2. This is a reminder that God is an understanding God. He isn't quick to point out our faults or weaknesses or even our lack of faith. He gives every reason to believe, answers all necessary questions, and assures us and encourages us at every opportunity.
3. He would be with Moses. This is the reason that Moses didn't need to fear. God would be with him. And if God was with him, he couldn't fail. What could man do to him? Moses was too weak for this job. He had no chance to accomplish it on his own. But he wasn't on his on. God would strengthen him. God would accomplish it. This is an encouragement for us. Whenever God gives us a task we can be sure He will be with us to help us accomplish it. He won't send us off on our own to certain failure. He is not like the Japanese commanders who sent their men in a line straight into the teeth of the enemy. He is like the commander who leads His troops in battle, is at the front of the lines, has a battle strategy, protects His men at all costs, and personally carries the wounded. But as the commander, He also expects His troops to give their absolute best 24/7. Nothing less than 100% is acceptable.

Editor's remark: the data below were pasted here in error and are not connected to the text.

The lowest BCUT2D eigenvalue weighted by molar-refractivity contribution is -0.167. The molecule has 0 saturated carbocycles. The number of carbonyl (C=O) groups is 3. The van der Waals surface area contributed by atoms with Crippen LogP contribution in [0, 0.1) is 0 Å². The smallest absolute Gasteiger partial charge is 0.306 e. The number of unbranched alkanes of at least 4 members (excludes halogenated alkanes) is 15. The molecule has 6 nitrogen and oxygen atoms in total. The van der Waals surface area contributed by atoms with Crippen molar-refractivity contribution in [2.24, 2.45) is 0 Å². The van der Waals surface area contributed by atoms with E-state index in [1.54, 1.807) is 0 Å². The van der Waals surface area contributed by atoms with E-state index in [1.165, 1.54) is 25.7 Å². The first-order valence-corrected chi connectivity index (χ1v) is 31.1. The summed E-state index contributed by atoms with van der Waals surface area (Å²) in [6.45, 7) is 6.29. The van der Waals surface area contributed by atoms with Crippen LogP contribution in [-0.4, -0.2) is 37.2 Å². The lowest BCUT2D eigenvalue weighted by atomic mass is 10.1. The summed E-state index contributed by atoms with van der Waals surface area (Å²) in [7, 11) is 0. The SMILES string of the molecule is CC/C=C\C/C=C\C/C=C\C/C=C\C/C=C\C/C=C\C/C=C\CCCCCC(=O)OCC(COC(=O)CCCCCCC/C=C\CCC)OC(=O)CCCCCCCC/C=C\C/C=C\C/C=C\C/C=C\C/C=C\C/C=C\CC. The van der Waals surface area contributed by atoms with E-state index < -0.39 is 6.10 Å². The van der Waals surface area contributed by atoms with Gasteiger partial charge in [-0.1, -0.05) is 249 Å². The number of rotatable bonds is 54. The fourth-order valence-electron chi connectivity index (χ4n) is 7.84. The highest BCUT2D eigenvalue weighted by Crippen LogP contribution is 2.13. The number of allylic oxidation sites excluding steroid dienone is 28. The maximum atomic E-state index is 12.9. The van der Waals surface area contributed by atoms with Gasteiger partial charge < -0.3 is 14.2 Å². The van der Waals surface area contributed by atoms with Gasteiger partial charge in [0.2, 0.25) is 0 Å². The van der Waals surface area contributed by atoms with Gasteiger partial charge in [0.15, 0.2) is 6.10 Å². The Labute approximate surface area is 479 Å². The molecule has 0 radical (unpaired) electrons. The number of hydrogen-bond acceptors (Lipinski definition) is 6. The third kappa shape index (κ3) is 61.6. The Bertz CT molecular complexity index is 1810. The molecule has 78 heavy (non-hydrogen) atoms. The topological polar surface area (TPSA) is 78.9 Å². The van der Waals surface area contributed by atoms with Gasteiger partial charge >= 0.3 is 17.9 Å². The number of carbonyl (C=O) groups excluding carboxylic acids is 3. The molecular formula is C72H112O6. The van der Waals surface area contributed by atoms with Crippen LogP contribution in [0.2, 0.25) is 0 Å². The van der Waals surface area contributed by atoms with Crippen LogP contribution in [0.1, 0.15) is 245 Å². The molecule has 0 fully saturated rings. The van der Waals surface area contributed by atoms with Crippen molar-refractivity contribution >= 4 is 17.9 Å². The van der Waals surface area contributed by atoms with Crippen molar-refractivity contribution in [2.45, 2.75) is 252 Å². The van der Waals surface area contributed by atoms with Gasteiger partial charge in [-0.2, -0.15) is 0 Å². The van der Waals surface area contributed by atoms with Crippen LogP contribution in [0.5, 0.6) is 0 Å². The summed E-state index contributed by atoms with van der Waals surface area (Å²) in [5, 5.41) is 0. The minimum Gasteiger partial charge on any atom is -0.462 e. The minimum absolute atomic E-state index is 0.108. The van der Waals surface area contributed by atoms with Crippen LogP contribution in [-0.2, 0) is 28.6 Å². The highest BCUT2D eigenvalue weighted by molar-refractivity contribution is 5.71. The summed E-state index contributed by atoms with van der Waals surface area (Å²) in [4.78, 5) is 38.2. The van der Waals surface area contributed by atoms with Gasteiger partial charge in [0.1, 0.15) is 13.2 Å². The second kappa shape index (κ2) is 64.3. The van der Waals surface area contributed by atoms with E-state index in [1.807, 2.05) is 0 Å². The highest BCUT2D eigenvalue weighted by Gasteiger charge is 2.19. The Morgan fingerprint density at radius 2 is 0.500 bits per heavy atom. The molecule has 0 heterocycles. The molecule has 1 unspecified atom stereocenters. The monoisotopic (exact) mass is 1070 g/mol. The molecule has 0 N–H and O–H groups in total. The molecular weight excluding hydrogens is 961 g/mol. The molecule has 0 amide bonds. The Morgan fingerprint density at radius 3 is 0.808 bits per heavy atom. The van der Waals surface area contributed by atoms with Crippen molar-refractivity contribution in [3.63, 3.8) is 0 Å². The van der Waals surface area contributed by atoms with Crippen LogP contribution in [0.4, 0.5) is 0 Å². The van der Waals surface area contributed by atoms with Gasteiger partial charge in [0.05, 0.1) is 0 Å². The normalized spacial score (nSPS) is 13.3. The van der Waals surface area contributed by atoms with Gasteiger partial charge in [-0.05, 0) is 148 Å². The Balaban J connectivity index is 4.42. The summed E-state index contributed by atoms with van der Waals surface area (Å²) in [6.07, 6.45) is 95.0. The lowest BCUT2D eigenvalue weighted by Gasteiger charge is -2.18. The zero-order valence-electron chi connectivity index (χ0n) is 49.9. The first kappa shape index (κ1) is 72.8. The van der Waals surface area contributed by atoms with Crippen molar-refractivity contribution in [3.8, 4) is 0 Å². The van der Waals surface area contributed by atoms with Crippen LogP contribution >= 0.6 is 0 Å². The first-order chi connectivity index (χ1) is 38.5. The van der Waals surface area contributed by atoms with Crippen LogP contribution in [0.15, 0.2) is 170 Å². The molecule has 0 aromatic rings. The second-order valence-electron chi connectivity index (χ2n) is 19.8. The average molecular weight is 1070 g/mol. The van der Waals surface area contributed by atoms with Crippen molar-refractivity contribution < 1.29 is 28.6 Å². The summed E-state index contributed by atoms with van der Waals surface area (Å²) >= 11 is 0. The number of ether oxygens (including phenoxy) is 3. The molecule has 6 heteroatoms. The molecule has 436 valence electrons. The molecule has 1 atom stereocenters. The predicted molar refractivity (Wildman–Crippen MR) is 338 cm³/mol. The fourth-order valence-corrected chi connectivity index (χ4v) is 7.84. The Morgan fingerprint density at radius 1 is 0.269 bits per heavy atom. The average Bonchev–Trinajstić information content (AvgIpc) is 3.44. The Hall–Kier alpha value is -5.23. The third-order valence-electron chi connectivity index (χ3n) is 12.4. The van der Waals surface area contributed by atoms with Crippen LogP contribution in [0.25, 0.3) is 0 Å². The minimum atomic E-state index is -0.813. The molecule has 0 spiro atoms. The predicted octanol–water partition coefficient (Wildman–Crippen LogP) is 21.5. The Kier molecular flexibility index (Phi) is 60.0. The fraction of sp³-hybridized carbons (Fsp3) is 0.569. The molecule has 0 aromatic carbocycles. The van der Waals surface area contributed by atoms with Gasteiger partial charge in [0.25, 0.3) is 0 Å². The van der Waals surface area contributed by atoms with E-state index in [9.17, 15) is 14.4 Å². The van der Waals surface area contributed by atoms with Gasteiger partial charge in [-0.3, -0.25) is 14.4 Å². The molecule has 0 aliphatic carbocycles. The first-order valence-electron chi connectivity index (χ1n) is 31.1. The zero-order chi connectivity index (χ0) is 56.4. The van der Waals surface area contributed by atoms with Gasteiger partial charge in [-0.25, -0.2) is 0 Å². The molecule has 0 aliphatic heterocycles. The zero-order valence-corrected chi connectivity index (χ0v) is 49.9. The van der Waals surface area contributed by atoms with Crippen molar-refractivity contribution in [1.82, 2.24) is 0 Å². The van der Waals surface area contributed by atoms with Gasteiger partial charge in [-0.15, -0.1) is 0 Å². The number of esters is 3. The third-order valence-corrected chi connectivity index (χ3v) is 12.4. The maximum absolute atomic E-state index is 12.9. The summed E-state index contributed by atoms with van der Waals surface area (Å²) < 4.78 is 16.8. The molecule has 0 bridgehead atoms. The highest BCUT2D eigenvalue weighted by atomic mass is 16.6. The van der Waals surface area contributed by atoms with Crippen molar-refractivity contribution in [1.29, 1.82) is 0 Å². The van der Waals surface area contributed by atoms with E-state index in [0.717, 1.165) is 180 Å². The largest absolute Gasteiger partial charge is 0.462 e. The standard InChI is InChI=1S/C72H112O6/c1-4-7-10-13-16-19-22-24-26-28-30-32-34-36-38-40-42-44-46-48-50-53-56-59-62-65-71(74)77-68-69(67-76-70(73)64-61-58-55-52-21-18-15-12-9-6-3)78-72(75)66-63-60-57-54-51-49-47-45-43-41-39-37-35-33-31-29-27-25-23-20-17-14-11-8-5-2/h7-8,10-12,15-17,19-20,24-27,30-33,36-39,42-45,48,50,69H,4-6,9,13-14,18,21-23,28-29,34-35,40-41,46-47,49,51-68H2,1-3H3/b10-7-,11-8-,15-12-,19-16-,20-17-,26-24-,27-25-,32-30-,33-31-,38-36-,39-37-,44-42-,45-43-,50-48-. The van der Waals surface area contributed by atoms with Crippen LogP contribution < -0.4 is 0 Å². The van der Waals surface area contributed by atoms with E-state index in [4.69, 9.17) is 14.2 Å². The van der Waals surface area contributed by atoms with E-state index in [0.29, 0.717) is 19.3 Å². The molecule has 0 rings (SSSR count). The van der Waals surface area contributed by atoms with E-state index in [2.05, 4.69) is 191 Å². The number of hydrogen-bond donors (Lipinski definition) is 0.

What was Moses' next response? Was this a reasonable question? What does asking this question reveal about Moses' character (boldness)? Why or why not?
Why did Moses think they might ask for God's name?
So what was God's name? Have you ever heard a name like that? What does it mean? What kind of applications can we get (how should we respond) to God's name?
What can this name teach us about God's character? Why was hearing this important for Moses at that time?
Psalms 9:10 – Those who know His name will put their trust in Him.
1. Moses asks for God's name. This is a little bit of a strange request. But perhaps the Israelites would wonder how they could sure which God or so called god sent Moses. They already doubted Moses' credentials as a “spoiled rich kid.” Knowing God's name could give Moses significant rep/credibility with the Jews. This is yet another similarity to Chinese culture where names are very important. There are some things easier for you guys to understand about the Bible than Westerners (some say the Bible is Western culture).